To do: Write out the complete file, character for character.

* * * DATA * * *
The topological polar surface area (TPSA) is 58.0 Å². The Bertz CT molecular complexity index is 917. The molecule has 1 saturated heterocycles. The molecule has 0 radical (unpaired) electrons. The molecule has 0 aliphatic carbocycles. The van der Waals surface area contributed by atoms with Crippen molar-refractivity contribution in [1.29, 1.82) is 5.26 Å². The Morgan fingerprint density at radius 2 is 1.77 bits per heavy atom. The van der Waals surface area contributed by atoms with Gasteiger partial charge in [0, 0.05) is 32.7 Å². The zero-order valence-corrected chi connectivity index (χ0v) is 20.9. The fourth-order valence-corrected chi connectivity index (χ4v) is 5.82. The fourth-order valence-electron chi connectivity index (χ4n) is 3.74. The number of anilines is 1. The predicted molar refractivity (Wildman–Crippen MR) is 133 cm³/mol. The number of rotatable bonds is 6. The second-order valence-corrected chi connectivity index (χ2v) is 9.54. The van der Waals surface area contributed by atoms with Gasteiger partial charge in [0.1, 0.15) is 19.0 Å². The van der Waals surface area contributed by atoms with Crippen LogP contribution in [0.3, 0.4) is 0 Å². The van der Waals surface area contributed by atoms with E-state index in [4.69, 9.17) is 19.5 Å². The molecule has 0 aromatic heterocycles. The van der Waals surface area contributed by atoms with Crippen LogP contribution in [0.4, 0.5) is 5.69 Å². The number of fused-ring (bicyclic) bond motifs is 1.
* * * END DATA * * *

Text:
The topological polar surface area (TPSA) is 58.0 Å². The Bertz CT molecular complexity index is 917. The molecule has 1 saturated heterocycles. The molecule has 0 radical (unpaired) electrons. The molecule has 0 aliphatic carbocycles. The van der Waals surface area contributed by atoms with Crippen molar-refractivity contribution in [1.29, 1.82) is 5.26 Å². The Morgan fingerprint density at radius 2 is 1.77 bits per heavy atom. The van der Waals surface area contributed by atoms with Gasteiger partial charge in [0, 0.05) is 32.7 Å². The zero-order valence-corrected chi connectivity index (χ0v) is 20.9. The fourth-order valence-corrected chi connectivity index (χ4v) is 5.82. The fourth-order valence-electron chi connectivity index (χ4n) is 3.74. The number of anilines is 1. The predicted molar refractivity (Wildman–Crippen MR) is 133 cm³/mol. The number of rotatable bonds is 6. The second-order valence-corrected chi connectivity index (χ2v) is 9.54. The van der Waals surface area contributed by atoms with Gasteiger partial charge in [0.1, 0.15) is 19.0 Å². The van der Waals surface area contributed by atoms with Crippen LogP contribution in [0.3, 0.4) is 0 Å². The van der Waals surface area contributed by atoms with E-state index in [4.69, 9.17) is 19.5 Å². The molecule has 0 aromatic heterocycles. The van der Waals surface area contributed by atoms with Crippen LogP contribution in [0.4, 0.5) is 5.69 Å². The number of fused-ring (bicyclic) bond motifs is 1.